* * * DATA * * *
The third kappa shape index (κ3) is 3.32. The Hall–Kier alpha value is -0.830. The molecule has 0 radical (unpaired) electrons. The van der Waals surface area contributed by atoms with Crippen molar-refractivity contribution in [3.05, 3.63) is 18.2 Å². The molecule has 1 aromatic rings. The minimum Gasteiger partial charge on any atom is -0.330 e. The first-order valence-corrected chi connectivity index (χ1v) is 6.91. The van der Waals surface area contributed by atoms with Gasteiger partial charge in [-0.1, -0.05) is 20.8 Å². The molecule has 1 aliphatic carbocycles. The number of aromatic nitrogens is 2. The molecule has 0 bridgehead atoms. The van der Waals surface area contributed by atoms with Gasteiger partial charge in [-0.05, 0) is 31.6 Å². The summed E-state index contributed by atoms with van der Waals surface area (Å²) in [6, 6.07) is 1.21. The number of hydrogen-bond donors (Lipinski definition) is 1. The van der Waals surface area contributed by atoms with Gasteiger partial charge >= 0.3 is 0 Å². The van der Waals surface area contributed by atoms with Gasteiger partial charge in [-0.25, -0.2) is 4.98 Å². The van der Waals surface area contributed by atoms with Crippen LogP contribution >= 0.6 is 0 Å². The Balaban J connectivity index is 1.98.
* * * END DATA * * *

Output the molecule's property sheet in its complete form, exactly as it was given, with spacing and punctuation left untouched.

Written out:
The third kappa shape index (κ3) is 3.32. The Hall–Kier alpha value is -0.830. The molecule has 0 radical (unpaired) electrons. The van der Waals surface area contributed by atoms with Crippen molar-refractivity contribution in [3.05, 3.63) is 18.2 Å². The molecule has 1 aromatic rings. The minimum Gasteiger partial charge on any atom is -0.330 e. The first-order valence-corrected chi connectivity index (χ1v) is 6.91. The van der Waals surface area contributed by atoms with Gasteiger partial charge in [-0.1, -0.05) is 20.8 Å². The molecule has 1 aliphatic carbocycles. The number of aromatic nitrogens is 2. The molecule has 0 bridgehead atoms. The van der Waals surface area contributed by atoms with Gasteiger partial charge in [-0.05, 0) is 31.6 Å². The summed E-state index contributed by atoms with van der Waals surface area (Å²) in [6, 6.07) is 1.21. The number of hydrogen-bond donors (Lipinski definition) is 1. The van der Waals surface area contributed by atoms with Gasteiger partial charge >= 0.3 is 0 Å². The van der Waals surface area contributed by atoms with Gasteiger partial charge in [-0.25, -0.2) is 4.98 Å². The van der Waals surface area contributed by atoms with Crippen LogP contribution >= 0.6 is 0 Å². The Balaban J connectivity index is 1.98.